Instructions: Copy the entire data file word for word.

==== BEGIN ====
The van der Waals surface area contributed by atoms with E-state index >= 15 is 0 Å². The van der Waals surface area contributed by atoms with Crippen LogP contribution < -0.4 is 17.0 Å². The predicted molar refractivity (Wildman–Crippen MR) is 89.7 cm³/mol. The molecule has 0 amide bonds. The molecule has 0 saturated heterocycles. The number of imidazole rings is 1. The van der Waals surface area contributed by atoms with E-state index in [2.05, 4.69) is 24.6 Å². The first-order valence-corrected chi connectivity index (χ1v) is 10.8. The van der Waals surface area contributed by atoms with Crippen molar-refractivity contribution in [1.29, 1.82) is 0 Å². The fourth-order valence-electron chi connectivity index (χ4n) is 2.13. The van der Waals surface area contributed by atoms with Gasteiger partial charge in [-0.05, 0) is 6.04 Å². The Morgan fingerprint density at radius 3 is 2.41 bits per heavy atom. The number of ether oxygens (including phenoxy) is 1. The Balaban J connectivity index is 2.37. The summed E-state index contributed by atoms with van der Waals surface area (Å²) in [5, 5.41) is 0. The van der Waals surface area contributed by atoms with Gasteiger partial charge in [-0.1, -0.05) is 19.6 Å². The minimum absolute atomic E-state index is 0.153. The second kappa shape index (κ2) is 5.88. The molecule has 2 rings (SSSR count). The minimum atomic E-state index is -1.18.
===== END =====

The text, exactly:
The van der Waals surface area contributed by atoms with E-state index >= 15 is 0 Å². The van der Waals surface area contributed by atoms with Crippen LogP contribution < -0.4 is 17.0 Å². The predicted molar refractivity (Wildman–Crippen MR) is 89.7 cm³/mol. The molecule has 0 amide bonds. The molecule has 0 saturated heterocycles. The number of imidazole rings is 1. The van der Waals surface area contributed by atoms with E-state index in [2.05, 4.69) is 24.6 Å². The first-order valence-corrected chi connectivity index (χ1v) is 10.8. The van der Waals surface area contributed by atoms with Crippen molar-refractivity contribution in [1.29, 1.82) is 0 Å². The fourth-order valence-electron chi connectivity index (χ4n) is 2.13. The van der Waals surface area contributed by atoms with Gasteiger partial charge in [-0.05, 0) is 6.04 Å². The Morgan fingerprint density at radius 3 is 2.41 bits per heavy atom. The number of ether oxygens (including phenoxy) is 1. The Balaban J connectivity index is 2.37. The summed E-state index contributed by atoms with van der Waals surface area (Å²) in [5, 5.41) is 0. The van der Waals surface area contributed by atoms with Gasteiger partial charge in [-0.1, -0.05) is 19.6 Å². The minimum absolute atomic E-state index is 0.153. The second kappa shape index (κ2) is 5.88. The molecule has 2 rings (SSSR count). The minimum atomic E-state index is -1.18.